The same is true of STEM. Only 5% of well-known STEM experts mentioned were women. This is despite the fact that women made up 17% of prominent STEM experts mentioned, and is driven by the most frequently named STEM experts – such as Anthony Fauci – receiving a very large share of the mentions.
Put another way, the experts receiving the most citations, who get mentioned time and time again, tend to be men.
And when we do see a more even distribution in quotations between men and women, it tends to be because the articles analysed include human interest stories about the impact of COVID-19 on everyday people, thus quoting women in a non-expert capacity.
While the media can’t directly address the underrepresentation of women in certain fields, Jones acknowledges, “they can play a role by keeping an eye on who they’re approaching, by not always going to the same people.”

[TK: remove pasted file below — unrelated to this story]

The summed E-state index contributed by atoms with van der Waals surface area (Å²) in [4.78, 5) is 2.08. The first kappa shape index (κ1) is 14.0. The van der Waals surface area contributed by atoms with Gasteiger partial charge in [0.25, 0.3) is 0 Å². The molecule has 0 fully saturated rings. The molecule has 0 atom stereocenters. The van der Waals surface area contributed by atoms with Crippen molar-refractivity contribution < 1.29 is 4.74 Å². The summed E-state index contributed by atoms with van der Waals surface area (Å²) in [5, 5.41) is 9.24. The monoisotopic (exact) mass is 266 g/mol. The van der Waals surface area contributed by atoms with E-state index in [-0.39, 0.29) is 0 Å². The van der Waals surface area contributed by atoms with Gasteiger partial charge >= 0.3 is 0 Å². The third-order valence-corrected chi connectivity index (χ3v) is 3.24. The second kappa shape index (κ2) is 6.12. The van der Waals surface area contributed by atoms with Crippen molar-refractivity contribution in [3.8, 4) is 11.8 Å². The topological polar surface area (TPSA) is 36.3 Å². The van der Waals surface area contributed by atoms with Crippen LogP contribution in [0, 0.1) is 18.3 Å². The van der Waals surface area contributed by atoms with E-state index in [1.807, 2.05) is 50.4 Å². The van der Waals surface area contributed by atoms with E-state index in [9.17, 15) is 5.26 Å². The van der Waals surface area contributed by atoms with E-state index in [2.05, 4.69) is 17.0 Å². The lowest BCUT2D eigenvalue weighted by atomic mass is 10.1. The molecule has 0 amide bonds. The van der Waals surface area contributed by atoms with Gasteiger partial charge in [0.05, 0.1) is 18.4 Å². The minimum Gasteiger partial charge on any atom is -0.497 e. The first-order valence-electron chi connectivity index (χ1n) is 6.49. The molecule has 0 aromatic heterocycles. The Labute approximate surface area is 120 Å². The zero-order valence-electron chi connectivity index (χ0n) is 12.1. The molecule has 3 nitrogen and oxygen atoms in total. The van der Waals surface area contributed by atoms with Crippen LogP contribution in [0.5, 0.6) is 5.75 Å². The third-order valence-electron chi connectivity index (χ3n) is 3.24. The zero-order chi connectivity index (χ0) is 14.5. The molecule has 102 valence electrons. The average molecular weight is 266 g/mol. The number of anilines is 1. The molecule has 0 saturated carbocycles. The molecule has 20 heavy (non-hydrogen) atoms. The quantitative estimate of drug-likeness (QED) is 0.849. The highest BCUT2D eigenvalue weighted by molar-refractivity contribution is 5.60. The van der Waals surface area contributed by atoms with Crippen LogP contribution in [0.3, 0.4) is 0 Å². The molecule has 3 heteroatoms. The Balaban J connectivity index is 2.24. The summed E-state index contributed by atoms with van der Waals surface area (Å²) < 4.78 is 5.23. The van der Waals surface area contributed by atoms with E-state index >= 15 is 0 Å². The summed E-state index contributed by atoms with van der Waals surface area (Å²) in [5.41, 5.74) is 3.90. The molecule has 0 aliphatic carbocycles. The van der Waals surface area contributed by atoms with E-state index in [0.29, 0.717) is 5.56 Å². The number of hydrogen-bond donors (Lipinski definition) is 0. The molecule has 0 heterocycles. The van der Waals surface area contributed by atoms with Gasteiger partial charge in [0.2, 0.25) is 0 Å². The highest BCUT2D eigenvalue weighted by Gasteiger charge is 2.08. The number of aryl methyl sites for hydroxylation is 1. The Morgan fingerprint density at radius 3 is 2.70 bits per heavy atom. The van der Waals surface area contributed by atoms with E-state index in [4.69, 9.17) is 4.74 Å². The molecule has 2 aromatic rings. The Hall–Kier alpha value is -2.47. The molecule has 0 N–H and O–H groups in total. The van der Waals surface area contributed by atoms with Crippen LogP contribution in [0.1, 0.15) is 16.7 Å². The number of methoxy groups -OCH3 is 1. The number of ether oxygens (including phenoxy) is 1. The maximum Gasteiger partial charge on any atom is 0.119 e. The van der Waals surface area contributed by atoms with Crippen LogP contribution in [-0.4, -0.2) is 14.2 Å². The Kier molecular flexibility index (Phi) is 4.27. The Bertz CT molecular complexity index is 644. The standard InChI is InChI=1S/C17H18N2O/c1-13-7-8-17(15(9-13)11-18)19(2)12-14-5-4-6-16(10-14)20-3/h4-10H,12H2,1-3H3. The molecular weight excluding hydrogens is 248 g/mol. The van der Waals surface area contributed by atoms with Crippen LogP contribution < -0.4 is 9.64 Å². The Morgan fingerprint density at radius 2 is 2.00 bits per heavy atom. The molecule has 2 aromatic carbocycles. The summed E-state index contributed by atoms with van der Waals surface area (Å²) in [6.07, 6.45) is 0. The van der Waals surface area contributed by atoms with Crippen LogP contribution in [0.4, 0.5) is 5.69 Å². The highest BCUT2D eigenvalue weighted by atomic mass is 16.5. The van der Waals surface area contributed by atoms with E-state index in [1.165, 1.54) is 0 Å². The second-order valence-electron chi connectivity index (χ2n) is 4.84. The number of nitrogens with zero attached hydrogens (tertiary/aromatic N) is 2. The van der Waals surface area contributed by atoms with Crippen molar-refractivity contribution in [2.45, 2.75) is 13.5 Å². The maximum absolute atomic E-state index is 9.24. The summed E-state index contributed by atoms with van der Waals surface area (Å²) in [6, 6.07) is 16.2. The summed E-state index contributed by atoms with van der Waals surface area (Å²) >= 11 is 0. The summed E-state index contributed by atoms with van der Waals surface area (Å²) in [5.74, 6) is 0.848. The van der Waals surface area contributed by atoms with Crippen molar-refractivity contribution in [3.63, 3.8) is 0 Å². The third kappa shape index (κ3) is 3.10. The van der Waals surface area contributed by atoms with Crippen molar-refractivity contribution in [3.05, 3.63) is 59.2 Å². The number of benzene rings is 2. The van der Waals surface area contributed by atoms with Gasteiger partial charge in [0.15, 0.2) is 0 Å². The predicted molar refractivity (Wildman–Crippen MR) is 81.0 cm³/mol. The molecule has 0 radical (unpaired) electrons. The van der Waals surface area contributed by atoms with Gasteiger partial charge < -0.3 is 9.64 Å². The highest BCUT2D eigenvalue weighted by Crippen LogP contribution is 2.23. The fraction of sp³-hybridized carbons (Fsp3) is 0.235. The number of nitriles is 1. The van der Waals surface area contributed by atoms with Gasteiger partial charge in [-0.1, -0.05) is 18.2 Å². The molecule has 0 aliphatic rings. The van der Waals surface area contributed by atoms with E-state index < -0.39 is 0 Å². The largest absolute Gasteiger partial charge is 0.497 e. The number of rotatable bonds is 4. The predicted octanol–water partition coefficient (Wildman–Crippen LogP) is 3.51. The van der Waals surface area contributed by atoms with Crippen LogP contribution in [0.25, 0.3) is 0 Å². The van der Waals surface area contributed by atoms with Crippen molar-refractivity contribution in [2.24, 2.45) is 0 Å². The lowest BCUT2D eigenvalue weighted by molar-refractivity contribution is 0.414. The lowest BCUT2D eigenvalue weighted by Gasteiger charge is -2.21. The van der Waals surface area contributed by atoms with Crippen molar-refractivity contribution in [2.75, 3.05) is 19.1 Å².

“I think it’s also important that they keep an eye on who is in these key positions, keep pushing that issue and keep talking about why more equal representation across industries matters.”
And does the research assume that women will always take a feminist stance; that more women equals better? Not necessarily, Jones says, but other studies do indicate as much.
“Research shows that when women are in the room they tend to make decisions that benefit women more broadly. We recently did a big evidence review that looked at the impact of female politicians on policy affecting women, and they do tend to make more feminist policy.
“It’s not that there’s an inherent difference between men and women,” she adds. “It’s more about the different life experiences they’ve had. And it’s important to have that diversity of perspectives.”Print